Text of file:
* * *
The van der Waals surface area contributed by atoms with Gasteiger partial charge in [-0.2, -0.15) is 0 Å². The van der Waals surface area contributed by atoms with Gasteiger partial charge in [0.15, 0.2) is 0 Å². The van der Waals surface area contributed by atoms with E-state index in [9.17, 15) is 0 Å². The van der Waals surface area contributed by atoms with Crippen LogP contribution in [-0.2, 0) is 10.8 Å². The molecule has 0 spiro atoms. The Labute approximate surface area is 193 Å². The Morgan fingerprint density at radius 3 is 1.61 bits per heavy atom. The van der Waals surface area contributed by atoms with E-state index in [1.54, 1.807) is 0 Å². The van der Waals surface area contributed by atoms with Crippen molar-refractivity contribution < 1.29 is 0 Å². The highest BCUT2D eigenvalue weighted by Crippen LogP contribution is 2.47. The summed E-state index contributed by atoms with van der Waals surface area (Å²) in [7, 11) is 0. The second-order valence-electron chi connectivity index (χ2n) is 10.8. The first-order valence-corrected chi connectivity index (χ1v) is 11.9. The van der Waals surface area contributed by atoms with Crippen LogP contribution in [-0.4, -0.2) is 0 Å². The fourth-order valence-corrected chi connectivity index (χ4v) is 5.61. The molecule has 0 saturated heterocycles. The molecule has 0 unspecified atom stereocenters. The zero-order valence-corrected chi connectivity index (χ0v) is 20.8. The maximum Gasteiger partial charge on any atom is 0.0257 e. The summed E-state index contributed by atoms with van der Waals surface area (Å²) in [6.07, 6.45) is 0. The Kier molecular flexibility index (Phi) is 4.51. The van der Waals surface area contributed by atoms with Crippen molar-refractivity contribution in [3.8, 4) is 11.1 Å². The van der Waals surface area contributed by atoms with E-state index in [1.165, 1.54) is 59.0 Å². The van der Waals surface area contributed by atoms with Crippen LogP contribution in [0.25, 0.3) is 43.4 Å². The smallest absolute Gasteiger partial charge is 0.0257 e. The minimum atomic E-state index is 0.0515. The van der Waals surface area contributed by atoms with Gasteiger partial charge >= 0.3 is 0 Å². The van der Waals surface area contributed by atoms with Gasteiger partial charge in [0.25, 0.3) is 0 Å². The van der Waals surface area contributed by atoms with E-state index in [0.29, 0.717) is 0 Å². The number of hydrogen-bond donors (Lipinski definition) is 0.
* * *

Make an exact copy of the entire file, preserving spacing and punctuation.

The van der Waals surface area contributed by atoms with Gasteiger partial charge in [-0.2, -0.15) is 0 Å². The van der Waals surface area contributed by atoms with Gasteiger partial charge in [0.15, 0.2) is 0 Å². The van der Waals surface area contributed by atoms with E-state index in [9.17, 15) is 0 Å². The van der Waals surface area contributed by atoms with Crippen LogP contribution in [-0.2, 0) is 10.8 Å². The molecule has 0 spiro atoms. The Labute approximate surface area is 193 Å². The Morgan fingerprint density at radius 3 is 1.61 bits per heavy atom. The van der Waals surface area contributed by atoms with E-state index in [1.54, 1.807) is 0 Å². The van der Waals surface area contributed by atoms with Crippen molar-refractivity contribution < 1.29 is 0 Å². The highest BCUT2D eigenvalue weighted by Crippen LogP contribution is 2.47. The summed E-state index contributed by atoms with van der Waals surface area (Å²) in [7, 11) is 0. The second-order valence-electron chi connectivity index (χ2n) is 10.8. The first-order valence-corrected chi connectivity index (χ1v) is 11.9. The van der Waals surface area contributed by atoms with Crippen LogP contribution in [-0.4, -0.2) is 0 Å². The fourth-order valence-corrected chi connectivity index (χ4v) is 5.61. The molecule has 0 saturated heterocycles. The molecule has 0 unspecified atom stereocenters. The zero-order valence-corrected chi connectivity index (χ0v) is 20.8. The maximum Gasteiger partial charge on any atom is 0.0257 e. The summed E-state index contributed by atoms with van der Waals surface area (Å²) in [6.07, 6.45) is 0. The Kier molecular flexibility index (Phi) is 4.51. The van der Waals surface area contributed by atoms with Crippen molar-refractivity contribution in [3.8, 4) is 11.1 Å². The van der Waals surface area contributed by atoms with E-state index in [1.165, 1.54) is 59.0 Å². The van der Waals surface area contributed by atoms with Crippen LogP contribution in [0.25, 0.3) is 43.4 Å². The smallest absolute Gasteiger partial charge is 0.0257 e. The minimum atomic E-state index is 0.0515. The van der Waals surface area contributed by atoms with Gasteiger partial charge >= 0.3 is 0 Å². The van der Waals surface area contributed by atoms with Gasteiger partial charge in [0.25, 0.3) is 0 Å². The van der Waals surface area contributed by atoms with E-state index in [0.29, 0.717) is 0 Å². The number of hydrogen-bond donors (Lipinski definition) is 0.